The heart will resume beating spontaneously after it stops

Limited prospective evidence suggests that after the removal of life-support measures and death based on the circulatory system criteria, there is less recovery of cardiac activity. At the same time, in an observational study of patients who died after the removal of life support measures, some researchers found that the circulation or cardiac activity recovered briefly after a few seconds to a few minutes without a pulse, but no patients recovered consciousness or were discharged alive. Report.

In order to further determine the recovery of cardiac activity and the time interval of cardiac recovery after the patient died according to the circulatory system criteria, researchers from Canada carried out a prospective, retrospective, and observational study: DePPaRT (prediction of death after withdrawal of treatment And physiology) research aimed at exploring the recovery rate and recovery time of cardiac electrical activity and pulse activity in critically ill adult patients who died after the removal of life support measures.

 

The researchers conducted the study in 20 intensive care units in three countries. The study plans to monitor the patient for 30 minutes after the death is determined, and the bedside clinician will prospectively report the recovery of cardiac activity. In addition, the researchers also recorded and retrospectively evaluated continuous blood pressure and electrocardiogram (ECG) waveforms to confirm the results of bedside observations and determine whether there is more recovery of heart activity.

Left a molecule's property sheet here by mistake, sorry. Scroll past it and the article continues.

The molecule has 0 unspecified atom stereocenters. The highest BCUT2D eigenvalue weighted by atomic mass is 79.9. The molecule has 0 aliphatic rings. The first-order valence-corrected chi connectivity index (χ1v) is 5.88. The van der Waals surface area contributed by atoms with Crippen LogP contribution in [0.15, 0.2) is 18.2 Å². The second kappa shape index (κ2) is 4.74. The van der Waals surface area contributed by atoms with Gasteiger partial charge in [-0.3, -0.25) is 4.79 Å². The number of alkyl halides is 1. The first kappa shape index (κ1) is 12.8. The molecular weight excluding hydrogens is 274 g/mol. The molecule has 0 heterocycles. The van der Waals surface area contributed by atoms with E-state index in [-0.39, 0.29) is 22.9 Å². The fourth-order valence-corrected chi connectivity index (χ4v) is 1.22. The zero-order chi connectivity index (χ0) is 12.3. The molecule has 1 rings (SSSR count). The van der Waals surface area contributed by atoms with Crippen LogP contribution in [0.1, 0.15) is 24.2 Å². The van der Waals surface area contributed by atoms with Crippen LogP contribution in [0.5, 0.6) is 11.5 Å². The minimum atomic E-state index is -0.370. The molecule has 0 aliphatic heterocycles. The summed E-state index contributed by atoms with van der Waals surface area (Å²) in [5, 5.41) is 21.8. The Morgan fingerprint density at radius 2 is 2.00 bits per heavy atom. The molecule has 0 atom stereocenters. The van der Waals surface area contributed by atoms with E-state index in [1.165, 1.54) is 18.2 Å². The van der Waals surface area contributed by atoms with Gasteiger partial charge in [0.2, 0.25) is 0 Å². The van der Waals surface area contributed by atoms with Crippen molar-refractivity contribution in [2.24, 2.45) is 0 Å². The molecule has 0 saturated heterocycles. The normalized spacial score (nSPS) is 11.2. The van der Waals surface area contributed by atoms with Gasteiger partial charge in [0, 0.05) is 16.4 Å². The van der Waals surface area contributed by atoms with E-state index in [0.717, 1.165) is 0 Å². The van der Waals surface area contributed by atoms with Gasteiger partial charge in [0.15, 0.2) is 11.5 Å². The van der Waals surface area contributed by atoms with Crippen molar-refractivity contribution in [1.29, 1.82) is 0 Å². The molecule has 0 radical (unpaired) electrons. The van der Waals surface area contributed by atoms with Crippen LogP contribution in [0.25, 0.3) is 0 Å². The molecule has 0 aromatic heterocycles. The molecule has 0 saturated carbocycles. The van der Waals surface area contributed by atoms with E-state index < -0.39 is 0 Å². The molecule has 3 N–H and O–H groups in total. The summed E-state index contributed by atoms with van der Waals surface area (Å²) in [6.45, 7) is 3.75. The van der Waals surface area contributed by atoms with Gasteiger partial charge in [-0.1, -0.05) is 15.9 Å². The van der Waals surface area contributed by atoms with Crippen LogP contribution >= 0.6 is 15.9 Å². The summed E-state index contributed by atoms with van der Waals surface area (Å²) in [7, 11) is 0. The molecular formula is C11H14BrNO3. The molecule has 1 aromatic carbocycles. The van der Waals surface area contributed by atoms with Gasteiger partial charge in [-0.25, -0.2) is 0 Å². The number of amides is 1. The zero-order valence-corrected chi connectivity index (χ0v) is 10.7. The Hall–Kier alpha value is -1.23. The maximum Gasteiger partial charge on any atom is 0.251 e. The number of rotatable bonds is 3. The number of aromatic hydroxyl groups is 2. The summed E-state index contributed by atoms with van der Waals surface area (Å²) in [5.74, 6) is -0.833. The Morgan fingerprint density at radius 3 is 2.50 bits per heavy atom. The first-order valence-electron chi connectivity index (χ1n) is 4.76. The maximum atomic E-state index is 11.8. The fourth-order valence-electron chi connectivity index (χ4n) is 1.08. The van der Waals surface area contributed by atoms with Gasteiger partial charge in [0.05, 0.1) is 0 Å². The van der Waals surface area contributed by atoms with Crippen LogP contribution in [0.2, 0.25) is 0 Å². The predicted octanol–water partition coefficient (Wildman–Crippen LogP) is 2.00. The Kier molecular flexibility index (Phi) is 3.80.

During the experiment, a total of 1,999 patients were screened, and 631 were included in the study. In 5 patients (1%), the clinically reported recovery of cardiac activity, breathing exercise, or both were confirmed by the waveform analysis results.

A retrospective analysis of the ECG and blood pressure waveforms of 480 patients found that 67 patients (14%) recovered their heart activity after a period of pulse-free, including 5 patients reported by bedside clinicians. The longest interval from no pulse to recovery of heart activity is 4 minutes and 20 seconds. In 19% of patients, the last QRS complex coincided with the last arterial beat.

According to the results of the retrospective analysis of the waveforms, after removing the patient’s life-support measures, 14% of the patients briefly recovered at least one cycle of cardiac activity after being pulse-free; bedside assessments found only 1% of them. Within 4 minutes and 20 seconds after the pulse.

 

The results of this study show that death is not always as simple as the well-known “flattening” of the monitoring signal curve. In the process of death, some patients’ heart activity will recover several times until it finally stops completely-but no one restores blood circulation or regains consciousness during this process.

However, during the experiment, only 1% of patients were found by bedside doctors that their cardiac activity had recovered briefly, and nearly 14% of patients’ cardiac activity recovery was found in a retrospective waveform review. At the same time, the longest pulseless duration before heart activity resumes is 4 minutes and 20 seconds. This also means that clinicians should strictly follow the 5-minute standard to judge whether organ donation patients are really dead.

 

 

 

 

(source:internet, reference only)